Mobile phones are slowly changing the lives of women who use them and the communities in which they live. They've created a path out of poverty for many women in the developing world, as microfinance and "phone ladies" running businesses increase in numbers. Mobiles are enabling translation for victims of domestic violence in the United States, provide Ukrainian sex workers a way to safety, and protect Philippine domestic workers in the Middle East.

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Is Conflict Good for Mobile Investment? A New Study Argues It May Be

A new study from the University of Manchester argues that conflict is benefitial to mobile infrastructure investments. These investments have long thought to be dependent on 'pillars' like security and stability, finance and infrastructure, workers and labour markets, and the regulatory framework and tax. "Overarching all of these, the view is that good, stable governance forms the crucial basis for investment,"....

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Upwardly Mobile: Delivering Social Protection by Cellphone

The proposed scheme is a simple one: in place of food, cash, vouchers or agricultural inputs, beneficiaries of the scheme are given a free cellphone, and credited with a free automatic monthly top-up of air-time (in the region of $5-$10 per month). The beneficiary is given training to sell phone services, such as text messages, phone calls (both incoming and outgoing) and any other services offered by the network operator.

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How Tostan is Using Mobiles: Literacy and Community Empowerment

The number of women in Tostan villages that have abandoned the practice of female genital cutting is powerful testimony of the organization's impact. The tradition is centuries old. “Since 1997, 3,792 communities in Senegal, 364 in Guinea, and 23 in Burkina Faso...

Read more

How Long Have U Been Using? Drug Counselling on MXit in South

MXit is a mobile social networking service hugely popular with young South Africans who flock to it by the millions. Marlon Parker is a social entrepreneur and lecturer at the Cape Peninsula University of Technology where he’s doing his PhD who saw his drug-addicted brother go to jail. Put Marlon's personal experience together with the conversations happening on MXit every day, and you have DAS, Drug Advice Support.

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Cash Aid via Mobile Payment in Kenya - An Evaluation

In early 2008 violence errupted in Kenya after the most recent elections there the previous December. Post-election tribal warfare resulted in the death of 1,200 people, internally displaced 400,000 to 600,000 people, and destroyed more than 41,000 properties. The economic cost of the crisis has been estimated at more than KSh 100 billion (approx US $ 1.5 billion), with more than half a milion jobs lost. The World Bank noted that over 2 million Kenyans may have been driven into poverty as a result of the violence.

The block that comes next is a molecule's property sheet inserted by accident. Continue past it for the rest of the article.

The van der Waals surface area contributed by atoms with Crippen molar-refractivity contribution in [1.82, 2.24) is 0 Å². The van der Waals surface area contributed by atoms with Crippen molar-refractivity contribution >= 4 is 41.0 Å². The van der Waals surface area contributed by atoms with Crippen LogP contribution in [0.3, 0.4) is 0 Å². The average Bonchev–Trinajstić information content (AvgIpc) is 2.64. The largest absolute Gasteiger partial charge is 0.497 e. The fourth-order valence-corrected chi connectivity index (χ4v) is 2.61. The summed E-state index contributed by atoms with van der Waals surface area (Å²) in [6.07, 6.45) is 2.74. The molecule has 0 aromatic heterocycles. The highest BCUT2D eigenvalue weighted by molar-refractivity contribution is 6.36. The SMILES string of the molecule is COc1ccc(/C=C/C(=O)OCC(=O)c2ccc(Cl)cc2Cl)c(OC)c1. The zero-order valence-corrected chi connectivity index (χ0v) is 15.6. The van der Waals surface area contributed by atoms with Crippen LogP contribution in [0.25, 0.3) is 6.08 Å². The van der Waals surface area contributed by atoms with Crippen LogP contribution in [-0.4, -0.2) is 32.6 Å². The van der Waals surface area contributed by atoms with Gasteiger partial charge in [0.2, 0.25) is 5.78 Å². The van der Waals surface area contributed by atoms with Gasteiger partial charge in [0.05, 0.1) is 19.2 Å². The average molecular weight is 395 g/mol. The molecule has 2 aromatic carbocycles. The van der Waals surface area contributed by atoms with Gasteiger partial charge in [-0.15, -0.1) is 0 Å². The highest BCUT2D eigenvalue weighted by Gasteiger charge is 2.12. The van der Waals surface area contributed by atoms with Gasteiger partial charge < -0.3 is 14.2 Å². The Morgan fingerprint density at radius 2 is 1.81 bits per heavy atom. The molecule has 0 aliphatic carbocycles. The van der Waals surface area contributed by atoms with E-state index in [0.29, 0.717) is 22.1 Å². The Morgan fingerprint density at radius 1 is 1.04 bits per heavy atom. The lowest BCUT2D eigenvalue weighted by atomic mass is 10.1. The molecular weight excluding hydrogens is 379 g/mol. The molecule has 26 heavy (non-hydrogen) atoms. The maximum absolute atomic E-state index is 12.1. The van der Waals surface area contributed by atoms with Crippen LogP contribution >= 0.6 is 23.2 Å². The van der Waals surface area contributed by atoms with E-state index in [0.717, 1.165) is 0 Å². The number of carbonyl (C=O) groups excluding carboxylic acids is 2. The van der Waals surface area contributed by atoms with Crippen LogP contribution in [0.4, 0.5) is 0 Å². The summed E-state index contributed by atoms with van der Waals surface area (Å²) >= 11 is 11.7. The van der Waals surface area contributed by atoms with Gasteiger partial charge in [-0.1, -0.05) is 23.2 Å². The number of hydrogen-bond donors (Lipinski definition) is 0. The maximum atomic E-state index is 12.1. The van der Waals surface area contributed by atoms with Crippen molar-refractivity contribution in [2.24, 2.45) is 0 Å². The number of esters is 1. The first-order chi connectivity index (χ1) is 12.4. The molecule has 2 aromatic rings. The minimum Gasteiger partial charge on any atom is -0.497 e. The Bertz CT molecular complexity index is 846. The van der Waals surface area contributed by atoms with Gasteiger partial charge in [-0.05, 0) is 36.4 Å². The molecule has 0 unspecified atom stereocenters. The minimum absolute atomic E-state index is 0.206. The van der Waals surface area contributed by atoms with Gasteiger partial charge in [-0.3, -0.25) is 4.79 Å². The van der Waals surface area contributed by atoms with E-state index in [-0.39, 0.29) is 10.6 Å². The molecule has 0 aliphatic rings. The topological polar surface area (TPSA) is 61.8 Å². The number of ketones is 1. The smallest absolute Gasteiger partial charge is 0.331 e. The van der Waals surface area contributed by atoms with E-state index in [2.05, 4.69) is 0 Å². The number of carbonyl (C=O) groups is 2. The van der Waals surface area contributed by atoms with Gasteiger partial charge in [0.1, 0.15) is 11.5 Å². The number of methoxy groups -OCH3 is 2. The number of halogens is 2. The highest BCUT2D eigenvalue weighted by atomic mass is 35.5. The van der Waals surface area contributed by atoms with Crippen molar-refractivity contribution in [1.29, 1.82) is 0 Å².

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Rapid Android: Turning an Android Phone into a Data Collection and Supply Management Server

In 2006 alone, aid organizations such as the Measles Initiative and UNICEF distributed almost 20 million bed nets to prevent Malaria submission in ten African countries, including Ethiopia, Kenya and Nigeria. The distribution and supply management of bed nets, and the follow-up surveys of recipients of bed nets --insecticide-treated nets that can reduce malaria transmission of as much as 90% in areas with high coverage rates--is a daunting logistical challenge.

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Mobile Phones and the Flood in Bihar, India

One India reports on how mobile phones are used after the devastating floods in Bihar, India. While relief and aid have been very slow to get to Bihar, mobiles are proving to be a life saver.

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From Favelas to Townships: Mobile Use in Low-Income

Mobile phone use is booming. There are close to 3.5 billion mobile phones in use, and mobile penetration rates are increasing quickly, especially in developing countries. This rise of mobile phone use by low-income and so-called 'base-of-the-pyramid' users raises a number of questions. Are low-income people using mobile technology in different ways than their higher-income counterparts? How can mobile phones be desiged and used in ways that are useful to these populations? Two new studies--one of favelas in Brazil and the other of a low-income township in South Africa--seek to answer these questions.

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Souktel

Souktel, an SMS service based in the Middle East and East Africa, is all about connections. The service, launched in 2006, uses SMS to connect users to everything from jobs and internships to humanitarian aid and youth leadership programs.

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MISC

Mobiles can be useful tools for collecting, planning, coordinating and recording activities of NGO staff and activists. But did you know that whenever your phone is on, your location is known to the network operator? Or that each phone and SIM card transmits a unique identifying code, which, unless you are very careful about how you acquire the phone and SIM, can be traced uniquely to you?

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Wireless Technology for Social Change: Trends in NGO Mobile Use

Mobile technology is transforming the way advocacy, development and relief organizations accomplish their institutional missions. This is nothing new to readers of MobileActive. Our recent report Wireless Technology for Social Change: Trends in NGO Mobile Use, released today by the United Nations Foundation and The Vodafone Group Foundation, brings this point home.

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Smartphones for Development

Smartphones promise that sophisticated applications, which previously would have required a PC (probably with wired Internet), can run on devices that are light, portable, and highly connected. People whose work involves a high degree of mobility - among them key development and civil society professionals like aid workers, activists, medical professionals, and journalists - are an obvious user group.